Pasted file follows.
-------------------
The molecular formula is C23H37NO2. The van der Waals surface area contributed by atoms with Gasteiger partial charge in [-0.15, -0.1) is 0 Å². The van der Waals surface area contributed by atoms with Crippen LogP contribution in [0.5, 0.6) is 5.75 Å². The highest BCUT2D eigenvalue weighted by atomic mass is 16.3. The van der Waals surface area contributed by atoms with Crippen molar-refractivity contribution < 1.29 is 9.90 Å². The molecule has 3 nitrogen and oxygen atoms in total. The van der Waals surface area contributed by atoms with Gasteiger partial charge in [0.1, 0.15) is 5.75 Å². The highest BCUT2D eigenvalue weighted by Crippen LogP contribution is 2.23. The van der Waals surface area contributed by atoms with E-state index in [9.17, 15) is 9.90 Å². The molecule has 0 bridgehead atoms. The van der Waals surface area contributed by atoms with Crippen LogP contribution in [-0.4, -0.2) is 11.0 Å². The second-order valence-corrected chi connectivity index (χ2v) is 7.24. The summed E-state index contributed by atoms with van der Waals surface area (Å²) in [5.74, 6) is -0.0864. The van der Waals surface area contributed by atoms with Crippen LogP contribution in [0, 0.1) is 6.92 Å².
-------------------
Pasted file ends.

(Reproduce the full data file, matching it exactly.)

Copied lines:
The molecular formula is C23H37NO2. The van der Waals surface area contributed by atoms with Gasteiger partial charge in [-0.15, -0.1) is 0 Å². The van der Waals surface area contributed by atoms with Crippen LogP contribution in [0.5, 0.6) is 5.75 Å². The highest BCUT2D eigenvalue weighted by atomic mass is 16.3. The van der Waals surface area contributed by atoms with Crippen molar-refractivity contribution < 1.29 is 9.90 Å². The molecule has 3 nitrogen and oxygen atoms in total. The van der Waals surface area contributed by atoms with Gasteiger partial charge in [0.1, 0.15) is 5.75 Å². The highest BCUT2D eigenvalue weighted by Crippen LogP contribution is 2.23. The van der Waals surface area contributed by atoms with E-state index in [9.17, 15) is 9.90 Å². The molecule has 0 bridgehead atoms. The van der Waals surface area contributed by atoms with Crippen LogP contribution in [-0.4, -0.2) is 11.0 Å². The second-order valence-corrected chi connectivity index (χ2v) is 7.24. The summed E-state index contributed by atoms with van der Waals surface area (Å²) in [5.74, 6) is -0.0864. The van der Waals surface area contributed by atoms with Crippen LogP contribution in [0, 0.1) is 6.92 Å².